As a single living in Singapore, you can't buy a government-subsidized flat until you hit 35. Even then, you're permitted to purchase only second-hand flats and not newly-built ones from the housing board authorities, which are typically cheaper.
It's my government's way of urging its citizens to tie the knot and live happily ever--or not--so I get it and try not to regard it as a form of discrimination against singles.
But, I took issue over a statement someone recently made that unmarried workers don't make good bosses because they lack the experience of being in a relationship. And as such, don't know how to manage relationships with their colleagues.
It's an easy assumption to make, but it's also a sorely misguided one. I've worked with several bosses over the years and those whom I appreciated most were not married.
I can just as easily assume married people to be selfish and incapable of being good bosses because they are focused only on managing one relationship--with their spouse--and often do so at the expense of their relationships with others, such as their family and friends. How often have we heard about someone snapping at his parents in order to keep his wife happy?
In fact, I would argue that singles make better bosses because they recognize the need to maintain multiple relationships. Because they lack a better half, they're likely to invest more time and effort maintaining close ties with their family members as well as circle of friends.
It is this experience of managing connections with multiple personalities, and amid different environments, which enables unmarried bosses to be more understanding and to manage their staff with more empathy.
In the tech world, being married is like having exclusive agreements and relying on servicing a major contract with only one, albeit lucrative, business partner. The company enjoys massive returns from the association, especially if the deal is with a business partner that sees high user demand in the market, because it is assured of maximum payback due to the exclusivity.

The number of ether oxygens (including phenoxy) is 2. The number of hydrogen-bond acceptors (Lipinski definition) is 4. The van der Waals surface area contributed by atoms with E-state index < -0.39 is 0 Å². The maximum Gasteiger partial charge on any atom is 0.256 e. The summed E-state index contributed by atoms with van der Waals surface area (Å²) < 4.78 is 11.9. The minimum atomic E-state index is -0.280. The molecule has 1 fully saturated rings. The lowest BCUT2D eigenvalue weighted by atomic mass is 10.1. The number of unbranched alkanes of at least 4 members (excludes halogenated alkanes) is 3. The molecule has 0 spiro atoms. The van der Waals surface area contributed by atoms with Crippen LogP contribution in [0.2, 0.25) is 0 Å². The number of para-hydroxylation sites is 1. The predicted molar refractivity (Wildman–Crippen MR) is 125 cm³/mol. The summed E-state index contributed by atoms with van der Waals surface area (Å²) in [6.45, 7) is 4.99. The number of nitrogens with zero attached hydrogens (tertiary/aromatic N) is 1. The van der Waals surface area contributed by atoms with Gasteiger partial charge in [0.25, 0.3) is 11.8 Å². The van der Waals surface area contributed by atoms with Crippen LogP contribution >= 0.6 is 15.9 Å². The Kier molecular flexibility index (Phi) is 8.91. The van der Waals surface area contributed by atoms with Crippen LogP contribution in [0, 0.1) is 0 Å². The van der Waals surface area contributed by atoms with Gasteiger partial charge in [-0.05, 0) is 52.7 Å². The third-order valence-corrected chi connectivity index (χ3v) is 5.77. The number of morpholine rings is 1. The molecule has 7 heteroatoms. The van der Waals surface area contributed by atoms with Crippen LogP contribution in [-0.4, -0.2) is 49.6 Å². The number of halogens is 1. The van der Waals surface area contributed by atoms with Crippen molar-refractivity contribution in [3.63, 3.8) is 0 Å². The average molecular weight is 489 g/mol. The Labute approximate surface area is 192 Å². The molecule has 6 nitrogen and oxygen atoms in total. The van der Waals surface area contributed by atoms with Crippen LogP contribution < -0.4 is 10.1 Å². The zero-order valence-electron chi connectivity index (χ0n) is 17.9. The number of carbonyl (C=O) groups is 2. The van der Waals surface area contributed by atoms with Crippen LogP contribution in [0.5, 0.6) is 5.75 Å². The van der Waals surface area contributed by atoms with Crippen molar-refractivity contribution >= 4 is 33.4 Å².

And because of the high benefits, it dedicates all its time and effort nurturing the relationship to ensure the business partner remains contented enough to carry on the exclusive association. All's well and good until of course, the latter decides to end the relationship. The company is then left stranded without a viable business partner because it had invested all its energy on one partner and neglected to cultivate ties with other market players.
This post isn't meant to be an anti-marriage tirade and I'm not trying to make a case for polygamy...don't even think about it. The point I'm trying to make is that it's important to always strike a balance when dealing with personal and business relationships.
There's nothing wrong with inking close ties with a handful of business partners but this shouldn't come at the expense of neglecting potential links to other lucrative players in the market.
The same applies to how we all manage our relationships. Spouses should absolutely dedicate more attention to their loved ones, after all they'd vowed to love and honor in sickness and in health, but if they did so by sacrificing their relationships with family and friends, they may find themselves alone when their marital union ends.
When was the last time you spent time catching up with your parents and friends over dinner?